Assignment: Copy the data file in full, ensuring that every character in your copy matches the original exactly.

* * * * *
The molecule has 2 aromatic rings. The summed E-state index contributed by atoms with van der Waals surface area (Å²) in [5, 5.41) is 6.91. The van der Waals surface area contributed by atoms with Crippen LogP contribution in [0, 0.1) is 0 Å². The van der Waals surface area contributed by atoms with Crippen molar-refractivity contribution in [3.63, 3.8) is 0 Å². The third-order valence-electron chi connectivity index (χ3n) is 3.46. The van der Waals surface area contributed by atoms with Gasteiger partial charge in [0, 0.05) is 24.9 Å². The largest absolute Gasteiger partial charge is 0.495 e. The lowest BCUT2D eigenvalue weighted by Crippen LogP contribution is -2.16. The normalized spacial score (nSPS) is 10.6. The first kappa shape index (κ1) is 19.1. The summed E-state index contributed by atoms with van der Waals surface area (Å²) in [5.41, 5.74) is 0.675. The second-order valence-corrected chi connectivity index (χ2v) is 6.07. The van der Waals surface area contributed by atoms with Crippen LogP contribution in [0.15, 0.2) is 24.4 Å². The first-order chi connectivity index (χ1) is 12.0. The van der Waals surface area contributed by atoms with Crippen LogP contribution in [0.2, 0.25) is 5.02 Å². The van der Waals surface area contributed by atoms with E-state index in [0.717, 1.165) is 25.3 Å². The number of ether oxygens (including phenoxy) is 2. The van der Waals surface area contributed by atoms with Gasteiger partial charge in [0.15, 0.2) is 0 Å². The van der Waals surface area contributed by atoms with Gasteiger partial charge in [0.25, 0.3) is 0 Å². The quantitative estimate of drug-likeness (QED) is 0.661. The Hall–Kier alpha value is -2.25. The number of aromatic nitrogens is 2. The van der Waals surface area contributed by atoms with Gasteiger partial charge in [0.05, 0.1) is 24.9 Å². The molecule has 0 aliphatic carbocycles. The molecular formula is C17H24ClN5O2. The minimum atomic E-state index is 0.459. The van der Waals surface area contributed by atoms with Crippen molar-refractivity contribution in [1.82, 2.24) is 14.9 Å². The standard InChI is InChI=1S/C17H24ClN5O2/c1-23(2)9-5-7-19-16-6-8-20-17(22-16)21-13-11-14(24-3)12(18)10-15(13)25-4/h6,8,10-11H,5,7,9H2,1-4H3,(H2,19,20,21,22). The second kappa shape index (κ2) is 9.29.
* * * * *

The molecule has 2 aromatic rings. The summed E-state index contributed by atoms with van der Waals surface area (Å²) in [5, 5.41) is 6.91. The van der Waals surface area contributed by atoms with Crippen LogP contribution in [0, 0.1) is 0 Å². The van der Waals surface area contributed by atoms with Crippen molar-refractivity contribution in [3.63, 3.8) is 0 Å². The third-order valence-electron chi connectivity index (χ3n) is 3.46. The van der Waals surface area contributed by atoms with Gasteiger partial charge in [0, 0.05) is 24.9 Å². The largest absolute Gasteiger partial charge is 0.495 e. The lowest BCUT2D eigenvalue weighted by Crippen LogP contribution is -2.16. The normalized spacial score (nSPS) is 10.6. The first kappa shape index (κ1) is 19.1. The summed E-state index contributed by atoms with van der Waals surface area (Å²) in [5.41, 5.74) is 0.675. The second-order valence-corrected chi connectivity index (χ2v) is 6.07. The van der Waals surface area contributed by atoms with Crippen LogP contribution in [0.15, 0.2) is 24.4 Å². The first-order chi connectivity index (χ1) is 12.0. The van der Waals surface area contributed by atoms with Crippen LogP contribution in [0.2, 0.25) is 5.02 Å². The van der Waals surface area contributed by atoms with E-state index in [0.717, 1.165) is 25.3 Å². The number of ether oxygens (including phenoxy) is 2. The van der Waals surface area contributed by atoms with Gasteiger partial charge in [0.15, 0.2) is 0 Å². The van der Waals surface area contributed by atoms with Gasteiger partial charge in [0.25, 0.3) is 0 Å². The quantitative estimate of drug-likeness (QED) is 0.661. The Hall–Kier alpha value is -2.25. The number of aromatic nitrogens is 2. The van der Waals surface area contributed by atoms with Gasteiger partial charge in [0.05, 0.1) is 24.9 Å². The molecule has 0 aliphatic carbocycles. The molecular formula is C17H24ClN5O2. The minimum atomic E-state index is 0.459. The van der Waals surface area contributed by atoms with Crippen molar-refractivity contribution in [1.82, 2.24) is 14.9 Å². The standard InChI is InChI=1S/C17H24ClN5O2/c1-23(2)9-5-7-19-16-6-8-20-17(22-16)21-13-11-14(24-3)12(18)10-15(13)25-4/h6,8,10-11H,5,7,9H2,1-4H3,(H2,19,20,21,22). The second kappa shape index (κ2) is 9.29.